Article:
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The stress of losing a loved one can be difficult to manage. On top of coping with the loss, many family members find themselves also dealing with the legal aftermath and what their loved one has left behind. This often involves the probate process, which loved ones are required to go through so the decedent’s assets can be dispersed, with or without a will in place.

Creating a will is one important component of estate planning, and a well-written and valid one can make the probate process easier for your family. There are also other estate planning options when it comes to limiting the stress of probate.

What Is Probate?

Probate refers to court cases that deal with determining who gets a person’s assets after death. This could include determining if a will exists and is valid after someone’s death. Probate also determines who the beneficiaries are, what the value of the property left behind is, and who is going to deal with the decedent’s financial responsibilities. Finally, probate is also where the decedent’s property is transferred to the beneficiaries.

The Probate Process in California

If you’ve recently lost a loved one and are wondering how the probate process works, the exact scenario depends on your specific situation. An experienced estate planning attorney can look at your situation and assist with the probate process from start to finish. A straightforward probate process without contests, disputes, or creditor claims typically follows the steps below. If problems or disputes do arise, there could be more steps. The basic process is as follows:

  1. Locate the will. If your loved one was prepared, this may be a simple step, but it is not always the case. Often, if the will was created with the help of a lawyer, the lawyer has the document and can begin the administration process once they are notified of the death. A will should be stored somewhere safe, but making sure the right people know where it is stored is most important so it can be easily located upon one’s passing.
  2. Obtain the death certificate. You are going to want to obtain several certified copies of the death certificate, as they are going to be requested by any organization the decedent has assets under. This includes banks, life insurance companies, brokerages, retirement firms, and more.
  3. File a petition for probate with the probate court. This should occur in the county where the decedent resided at the time of their death. Filing the petition for probate requires you to provide the death certificate, a copy of the will, and the petition for probate paperwork. The court then appoints the executor as named in the will, or the court can appoint an administrator if no will exists.
  4. Locate and determine the value of the decedent’s assets. This is often a longer step in the process. It includes creating an inventory of the estate property, and some assets of the estate will need to be professionally appraised to determine their value. You may also need to wait for postal mail correspondence from different organizations where the decedent had accounts. Only the assets subject to probate are required to be accounted for in this step. If the decedent had a trust, for example, the assets in the trust are not required to go through probate.
  5. Pay creditors and taxes owed by the decedent. Once creditors are notified of the person’s death, they submit a claim for any money owed. All valid claims need to be paid from the estate before any distributions are made to heirs or beneficiaries. Creditors have four months after a representative of the estate is appointed in California. Taxes must also be paid prior to the disbursement of assets.
  6. Distribute assets to the heirs and beneficiaries. Once all liabilities have been paid, the administrator or executor can distribute the remaining assets according to the will or California’s intestate laws.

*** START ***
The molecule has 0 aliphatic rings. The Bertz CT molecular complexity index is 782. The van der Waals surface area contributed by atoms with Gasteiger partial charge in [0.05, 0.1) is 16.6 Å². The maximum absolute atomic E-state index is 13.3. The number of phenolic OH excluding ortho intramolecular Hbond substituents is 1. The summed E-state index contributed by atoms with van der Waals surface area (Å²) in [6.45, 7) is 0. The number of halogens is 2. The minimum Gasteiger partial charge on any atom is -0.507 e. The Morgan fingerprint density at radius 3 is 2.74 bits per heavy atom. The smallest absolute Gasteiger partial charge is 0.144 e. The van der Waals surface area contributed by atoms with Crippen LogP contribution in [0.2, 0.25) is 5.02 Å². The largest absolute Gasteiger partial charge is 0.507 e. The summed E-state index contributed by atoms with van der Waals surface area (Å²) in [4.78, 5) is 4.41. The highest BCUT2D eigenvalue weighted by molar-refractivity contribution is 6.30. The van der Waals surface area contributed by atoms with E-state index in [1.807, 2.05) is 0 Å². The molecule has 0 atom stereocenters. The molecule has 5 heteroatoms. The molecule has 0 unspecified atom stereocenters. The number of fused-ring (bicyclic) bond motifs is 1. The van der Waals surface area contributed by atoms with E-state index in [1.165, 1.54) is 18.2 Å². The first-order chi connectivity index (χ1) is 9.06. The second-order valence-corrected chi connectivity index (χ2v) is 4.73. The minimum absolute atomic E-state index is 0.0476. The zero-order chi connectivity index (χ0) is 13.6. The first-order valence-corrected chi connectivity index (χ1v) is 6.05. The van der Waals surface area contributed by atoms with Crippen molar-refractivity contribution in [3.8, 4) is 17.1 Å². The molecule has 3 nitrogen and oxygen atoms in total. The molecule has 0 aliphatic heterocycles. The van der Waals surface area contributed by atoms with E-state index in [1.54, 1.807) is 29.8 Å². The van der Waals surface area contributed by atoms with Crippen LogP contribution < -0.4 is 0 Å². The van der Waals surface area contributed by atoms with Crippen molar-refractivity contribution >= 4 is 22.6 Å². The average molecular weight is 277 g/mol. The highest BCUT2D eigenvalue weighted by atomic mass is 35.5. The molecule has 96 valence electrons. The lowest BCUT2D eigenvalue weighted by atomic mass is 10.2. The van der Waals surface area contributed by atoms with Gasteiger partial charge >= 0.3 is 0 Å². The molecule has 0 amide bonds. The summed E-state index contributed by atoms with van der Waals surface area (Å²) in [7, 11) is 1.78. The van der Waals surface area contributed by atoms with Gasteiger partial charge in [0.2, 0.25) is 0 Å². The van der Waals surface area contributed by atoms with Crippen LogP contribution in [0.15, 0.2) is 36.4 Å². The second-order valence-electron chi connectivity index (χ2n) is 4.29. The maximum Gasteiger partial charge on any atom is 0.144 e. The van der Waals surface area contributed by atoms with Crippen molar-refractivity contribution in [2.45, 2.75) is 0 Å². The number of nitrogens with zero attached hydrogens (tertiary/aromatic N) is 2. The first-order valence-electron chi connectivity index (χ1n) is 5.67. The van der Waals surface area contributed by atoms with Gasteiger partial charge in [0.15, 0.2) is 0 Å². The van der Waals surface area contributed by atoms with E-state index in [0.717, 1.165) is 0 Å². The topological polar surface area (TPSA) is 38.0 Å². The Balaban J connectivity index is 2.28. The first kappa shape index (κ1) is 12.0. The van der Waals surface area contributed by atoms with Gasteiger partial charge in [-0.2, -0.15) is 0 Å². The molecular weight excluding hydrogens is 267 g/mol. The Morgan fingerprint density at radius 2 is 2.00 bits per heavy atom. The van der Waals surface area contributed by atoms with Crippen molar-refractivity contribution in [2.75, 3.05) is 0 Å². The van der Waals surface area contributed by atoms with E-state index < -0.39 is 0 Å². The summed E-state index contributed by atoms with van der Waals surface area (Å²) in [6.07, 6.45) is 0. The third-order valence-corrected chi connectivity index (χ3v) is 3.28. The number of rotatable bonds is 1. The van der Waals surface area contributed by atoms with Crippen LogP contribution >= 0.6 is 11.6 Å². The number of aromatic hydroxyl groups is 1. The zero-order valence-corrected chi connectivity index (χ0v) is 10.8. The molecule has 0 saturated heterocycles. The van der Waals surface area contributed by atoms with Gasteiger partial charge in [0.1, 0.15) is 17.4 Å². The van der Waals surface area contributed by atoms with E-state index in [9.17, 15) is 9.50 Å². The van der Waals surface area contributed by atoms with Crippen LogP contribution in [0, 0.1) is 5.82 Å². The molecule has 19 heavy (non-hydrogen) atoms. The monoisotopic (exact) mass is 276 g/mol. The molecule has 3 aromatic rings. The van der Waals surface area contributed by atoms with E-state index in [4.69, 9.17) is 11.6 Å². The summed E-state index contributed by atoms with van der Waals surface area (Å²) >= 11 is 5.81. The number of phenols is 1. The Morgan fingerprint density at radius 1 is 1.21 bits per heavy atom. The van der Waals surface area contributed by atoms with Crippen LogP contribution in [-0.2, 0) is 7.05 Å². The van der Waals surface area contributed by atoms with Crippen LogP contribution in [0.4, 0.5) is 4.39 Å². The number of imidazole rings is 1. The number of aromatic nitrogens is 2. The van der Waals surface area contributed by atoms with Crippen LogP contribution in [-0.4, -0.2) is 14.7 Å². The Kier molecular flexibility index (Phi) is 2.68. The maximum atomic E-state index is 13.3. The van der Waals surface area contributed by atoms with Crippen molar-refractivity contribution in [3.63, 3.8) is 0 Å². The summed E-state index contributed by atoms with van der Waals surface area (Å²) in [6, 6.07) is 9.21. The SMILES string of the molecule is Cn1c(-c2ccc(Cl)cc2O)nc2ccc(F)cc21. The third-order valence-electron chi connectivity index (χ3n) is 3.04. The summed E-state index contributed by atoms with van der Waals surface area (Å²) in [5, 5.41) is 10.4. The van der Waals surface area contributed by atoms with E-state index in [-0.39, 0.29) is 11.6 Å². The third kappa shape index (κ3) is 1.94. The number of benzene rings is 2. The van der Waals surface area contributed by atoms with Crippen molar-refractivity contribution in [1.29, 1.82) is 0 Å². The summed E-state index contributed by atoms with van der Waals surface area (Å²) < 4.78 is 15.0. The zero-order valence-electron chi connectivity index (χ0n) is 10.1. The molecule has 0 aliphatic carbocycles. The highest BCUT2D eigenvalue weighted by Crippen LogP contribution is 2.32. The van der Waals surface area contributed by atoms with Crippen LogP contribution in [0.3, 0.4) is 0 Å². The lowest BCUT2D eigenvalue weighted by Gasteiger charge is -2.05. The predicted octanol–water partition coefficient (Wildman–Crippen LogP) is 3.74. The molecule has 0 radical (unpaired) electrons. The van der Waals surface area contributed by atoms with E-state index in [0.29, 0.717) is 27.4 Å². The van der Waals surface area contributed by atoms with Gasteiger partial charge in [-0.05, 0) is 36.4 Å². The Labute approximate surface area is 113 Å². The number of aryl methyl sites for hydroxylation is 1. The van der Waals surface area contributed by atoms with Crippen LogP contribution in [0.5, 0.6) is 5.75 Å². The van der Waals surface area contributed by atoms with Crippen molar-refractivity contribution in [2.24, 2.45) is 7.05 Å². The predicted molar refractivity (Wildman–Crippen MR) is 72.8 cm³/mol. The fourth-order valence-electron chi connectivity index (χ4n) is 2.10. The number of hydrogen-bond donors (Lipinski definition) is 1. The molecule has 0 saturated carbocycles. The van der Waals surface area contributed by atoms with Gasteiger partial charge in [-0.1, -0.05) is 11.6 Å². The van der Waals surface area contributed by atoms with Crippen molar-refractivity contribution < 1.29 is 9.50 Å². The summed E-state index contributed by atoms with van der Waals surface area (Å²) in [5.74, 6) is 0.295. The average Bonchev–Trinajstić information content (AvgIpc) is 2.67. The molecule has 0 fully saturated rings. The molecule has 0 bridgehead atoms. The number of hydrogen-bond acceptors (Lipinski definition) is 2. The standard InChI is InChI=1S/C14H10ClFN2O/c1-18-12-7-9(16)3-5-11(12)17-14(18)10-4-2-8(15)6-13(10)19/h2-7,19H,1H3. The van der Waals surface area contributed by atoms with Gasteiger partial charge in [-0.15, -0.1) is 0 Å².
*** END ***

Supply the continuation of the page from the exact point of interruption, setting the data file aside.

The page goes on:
7. Close the estate. This requires the administrator or executor to provide a detailed accounting of all the transactions that occurred. Once all of the tasks are carried out, the court closes the estate’s probate file.

Trusts and Probate

In California, a trust can be created, which allows your beneficiaries to avoid probate for any assets within the trust. Virtually any assets can be held within a trust, and the creator still has control of everything within it while they are alive. The person creating a trust designates a successor trustee who takes over management of the trust upon their death. This person holds titles to assets and disperses assets to beneficiaries according to the decedent’s instructions.

A trust rarely covers 100% of assets a person owns upon their death since purchases made up to the time of death may not be listed in the trust. However, by putting large or valuable assets into the trust, loved ones can avoid a high-stress probate process knowing important and/or valuable items will not be subject to going through probate.

Probate and Estate Litigation

Unfortunately, the probate process does not always go smoothly. Probate litigation occurs when there is a legal dispute between the people involved in a probate case. This could be a dispute between beneficiaries or between an executor and a beneficiary. Claims that can lead to litigation during the probate process include:

  • Questioning the validity of the will. This goes back to the importance of being prepared and thorough with the creation of a legal and valid will, signed in the presence of witnesses. Handwritten wills are accepted in California, but they are more likely to be scrutinized for their validity.
  • Misappropriation of funds. When an executor is named in a will, they have access to the assets of the decedent’s estate. If a beneficiary or other party suspects the executor is using the money for their own purposes or another unauthorized use, litigation is likely to occur.
  • Claims of undue influence. A person can attempt to invalidate a will if they believe the person who wrote the will was pressured or inappropriately influenced during its creation or the creation of an amendment. Arguments could include not being in a sound mental state when the will or amendment were written or being bribed or threatened in some way.